Seasonal Variations in the Vegetation for 1986

In the images, the white areas represent the ocean and large lakes. The bright colors (red, light blue, etc) represent a high Normalized Digitized Vegetation Index (NDVI) values, while the dark colors represent low NDVI values. Seasonal variations of the NDVI values are noticeable in the animations.

Northeast US
Japan and Korea

The NDVI is defined by

Where b2 and b1 refer to the reflected radiation at channel 2 (IR radiation) and channel 1 (visible red light). High values of NDVI, representing high reflectance in the IR band (and low reflectance in the red), means the foliage is healthy and abundant with green vegetation, where as low values could reflect on the lack of green leaves, higher pigmentation, or unhealthy foliage. Most plants, trees, vegetation, and agricultural land have characteristic reflection spectrums.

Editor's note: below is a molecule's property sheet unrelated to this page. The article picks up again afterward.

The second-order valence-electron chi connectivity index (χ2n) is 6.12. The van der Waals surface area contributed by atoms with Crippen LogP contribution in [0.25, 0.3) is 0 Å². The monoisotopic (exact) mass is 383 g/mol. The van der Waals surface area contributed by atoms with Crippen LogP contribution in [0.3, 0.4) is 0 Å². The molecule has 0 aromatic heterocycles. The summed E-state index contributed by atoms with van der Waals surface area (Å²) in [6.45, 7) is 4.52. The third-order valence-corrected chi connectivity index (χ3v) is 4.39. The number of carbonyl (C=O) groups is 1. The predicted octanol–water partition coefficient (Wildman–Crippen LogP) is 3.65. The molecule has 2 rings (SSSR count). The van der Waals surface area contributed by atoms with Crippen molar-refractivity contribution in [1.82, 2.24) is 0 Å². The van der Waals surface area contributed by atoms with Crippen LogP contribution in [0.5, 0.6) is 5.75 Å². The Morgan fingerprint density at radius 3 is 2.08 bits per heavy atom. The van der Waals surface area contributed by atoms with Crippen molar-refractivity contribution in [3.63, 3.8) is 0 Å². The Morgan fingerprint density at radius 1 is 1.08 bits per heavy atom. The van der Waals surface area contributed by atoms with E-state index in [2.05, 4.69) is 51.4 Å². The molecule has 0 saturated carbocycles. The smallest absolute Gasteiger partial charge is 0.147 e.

NDVI values can be used for analyzing seasonal variations in the foliage, monitoring agricultural activities, or studying the effects of deforestation and urban development. Differences in NDVI values can be attributed to locations like mountainous areas, desert areas, and rain forests.

The data was part of the NOAA/NASA Pathfinder Advance Very High-Resolution Radiometer (AVHRR) Land program. The AVHRR is a broad band sensor operating with 5 bands: 1 in the red, 1 in the near IR, and three bands in the far IR as listed in the table. The period covered is from 1981 to 1994 using the meteorological satellites NOAA-7, 9, and 11. The satellites are sun synchronous, near polar orbits (inclinations of 98.8 degrees) with an altitude of 833 km and orbital periods of 102 minutes. The sensor provides global area coverage with resolutions of 4 km resolution at nadir with a swath of 2399 km wide. Data was recorded during the afternoon hours of LMT.

Launch Date
June 23, 1981
December 12, 1984
September24, 1988
Afternoon Nodal Crossing Times
14:30 LMT
14:20 LMT
13:40 LMT
Service dates
08/24/81 - 06/07/86
02/25/85 - 05/11/94
11/08/88 - 09/13/94

The data was obtained from the
Goddard Distributed Active Archive Center

Visualizations by Dr. Jeff Mirick